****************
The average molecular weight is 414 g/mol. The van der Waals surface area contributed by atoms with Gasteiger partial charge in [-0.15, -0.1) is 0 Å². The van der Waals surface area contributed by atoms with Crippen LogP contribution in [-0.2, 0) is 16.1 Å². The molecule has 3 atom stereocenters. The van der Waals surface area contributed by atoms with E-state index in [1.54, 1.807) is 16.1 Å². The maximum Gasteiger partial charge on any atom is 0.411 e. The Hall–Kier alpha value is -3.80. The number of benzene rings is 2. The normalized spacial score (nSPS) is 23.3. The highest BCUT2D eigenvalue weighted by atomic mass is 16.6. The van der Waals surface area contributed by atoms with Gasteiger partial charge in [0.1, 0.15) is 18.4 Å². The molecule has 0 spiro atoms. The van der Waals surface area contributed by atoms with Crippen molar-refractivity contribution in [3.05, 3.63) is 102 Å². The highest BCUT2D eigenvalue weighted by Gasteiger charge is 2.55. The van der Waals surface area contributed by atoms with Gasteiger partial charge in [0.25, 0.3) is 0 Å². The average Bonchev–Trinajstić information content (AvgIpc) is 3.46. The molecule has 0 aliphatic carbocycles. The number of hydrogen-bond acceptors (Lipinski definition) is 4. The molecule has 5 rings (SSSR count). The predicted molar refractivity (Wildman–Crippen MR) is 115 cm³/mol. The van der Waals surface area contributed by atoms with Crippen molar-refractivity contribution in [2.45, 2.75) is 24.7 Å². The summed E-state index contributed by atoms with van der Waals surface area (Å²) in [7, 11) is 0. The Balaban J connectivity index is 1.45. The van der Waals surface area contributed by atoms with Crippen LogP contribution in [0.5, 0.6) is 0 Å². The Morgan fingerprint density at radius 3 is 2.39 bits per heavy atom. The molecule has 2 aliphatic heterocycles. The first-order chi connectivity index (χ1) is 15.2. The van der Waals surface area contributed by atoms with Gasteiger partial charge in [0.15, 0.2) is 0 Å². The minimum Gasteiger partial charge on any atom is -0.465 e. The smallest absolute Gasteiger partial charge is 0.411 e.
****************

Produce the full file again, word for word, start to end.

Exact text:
The average molecular weight is 414 g/mol. The van der Waals surface area contributed by atoms with Gasteiger partial charge in [-0.15, -0.1) is 0 Å². The van der Waals surface area contributed by atoms with Crippen LogP contribution in [-0.2, 0) is 16.1 Å². The molecule has 3 atom stereocenters. The van der Waals surface area contributed by atoms with E-state index in [1.54, 1.807) is 16.1 Å². The maximum Gasteiger partial charge on any atom is 0.411 e. The Hall–Kier alpha value is -3.80. The number of benzene rings is 2. The normalized spacial score (nSPS) is 23.3. The highest BCUT2D eigenvalue weighted by atomic mass is 16.6. The van der Waals surface area contributed by atoms with Gasteiger partial charge in [0.1, 0.15) is 18.4 Å². The molecule has 0 spiro atoms. The van der Waals surface area contributed by atoms with Crippen molar-refractivity contribution in [3.05, 3.63) is 102 Å². The highest BCUT2D eigenvalue weighted by Gasteiger charge is 2.55. The van der Waals surface area contributed by atoms with Gasteiger partial charge in [0.25, 0.3) is 0 Å². The average Bonchev–Trinajstić information content (AvgIpc) is 3.46. The molecule has 0 aliphatic carbocycles. The number of hydrogen-bond acceptors (Lipinski definition) is 4. The molecule has 5 rings (SSSR count). The predicted molar refractivity (Wildman–Crippen MR) is 115 cm³/mol. The van der Waals surface area contributed by atoms with Crippen molar-refractivity contribution in [2.45, 2.75) is 24.7 Å². The summed E-state index contributed by atoms with van der Waals surface area (Å²) in [7, 11) is 0. The Balaban J connectivity index is 1.45. The van der Waals surface area contributed by atoms with Crippen LogP contribution in [0.5, 0.6) is 0 Å². The Morgan fingerprint density at radius 3 is 2.39 bits per heavy atom. The molecule has 2 aliphatic heterocycles. The first-order chi connectivity index (χ1) is 15.2. The van der Waals surface area contributed by atoms with Gasteiger partial charge in [0.15, 0.2) is 0 Å². The minimum Gasteiger partial charge on any atom is -0.465 e. The smallest absolute Gasteiger partial charge is 0.411 e.